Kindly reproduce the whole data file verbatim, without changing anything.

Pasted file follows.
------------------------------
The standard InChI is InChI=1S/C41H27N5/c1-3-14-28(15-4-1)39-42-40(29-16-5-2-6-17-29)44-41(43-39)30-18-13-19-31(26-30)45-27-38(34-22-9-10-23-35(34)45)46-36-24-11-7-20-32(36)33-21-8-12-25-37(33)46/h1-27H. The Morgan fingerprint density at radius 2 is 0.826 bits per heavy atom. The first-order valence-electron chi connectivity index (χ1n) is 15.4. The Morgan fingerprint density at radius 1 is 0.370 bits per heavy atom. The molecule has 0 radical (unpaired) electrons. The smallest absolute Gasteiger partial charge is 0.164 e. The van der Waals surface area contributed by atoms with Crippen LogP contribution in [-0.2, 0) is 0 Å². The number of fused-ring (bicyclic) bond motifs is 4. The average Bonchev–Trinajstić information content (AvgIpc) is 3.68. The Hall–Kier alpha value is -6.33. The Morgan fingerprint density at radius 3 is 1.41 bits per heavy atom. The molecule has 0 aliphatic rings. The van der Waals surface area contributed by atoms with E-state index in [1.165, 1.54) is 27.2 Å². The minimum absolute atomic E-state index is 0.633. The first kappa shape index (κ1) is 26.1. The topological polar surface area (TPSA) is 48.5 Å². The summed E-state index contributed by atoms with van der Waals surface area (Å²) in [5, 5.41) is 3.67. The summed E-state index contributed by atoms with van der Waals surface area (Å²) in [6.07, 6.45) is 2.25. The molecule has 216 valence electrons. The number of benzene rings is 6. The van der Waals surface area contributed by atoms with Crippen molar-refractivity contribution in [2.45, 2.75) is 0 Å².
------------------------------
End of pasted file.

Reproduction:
The standard InChI is InChI=1S/C41H27N5/c1-3-14-28(15-4-1)39-42-40(29-16-5-2-6-17-29)44-41(43-39)30-18-13-19-31(26-30)45-27-38(34-22-9-10-23-35(34)45)46-36-24-11-7-20-32(36)33-21-8-12-25-37(33)46/h1-27H. The Morgan fingerprint density at radius 2 is 0.826 bits per heavy atom. The first-order valence-electron chi connectivity index (χ1n) is 15.4. The Morgan fingerprint density at radius 1 is 0.370 bits per heavy atom. The molecule has 0 radical (unpaired) electrons. The smallest absolute Gasteiger partial charge is 0.164 e. The van der Waals surface area contributed by atoms with Crippen LogP contribution in [-0.2, 0) is 0 Å². The number of fused-ring (bicyclic) bond motifs is 4. The average Bonchev–Trinajstić information content (AvgIpc) is 3.68. The Hall–Kier alpha value is -6.33. The Morgan fingerprint density at radius 3 is 1.41 bits per heavy atom. The molecule has 0 aliphatic rings. The van der Waals surface area contributed by atoms with E-state index in [1.165, 1.54) is 27.2 Å². The minimum absolute atomic E-state index is 0.633. The first kappa shape index (κ1) is 26.1. The topological polar surface area (TPSA) is 48.5 Å². The summed E-state index contributed by atoms with van der Waals surface area (Å²) in [5, 5.41) is 3.67. The summed E-state index contributed by atoms with van der Waals surface area (Å²) in [6.07, 6.45) is 2.25. The molecule has 216 valence electrons. The number of benzene rings is 6. The van der Waals surface area contributed by atoms with Crippen molar-refractivity contribution in [2.45, 2.75) is 0 Å².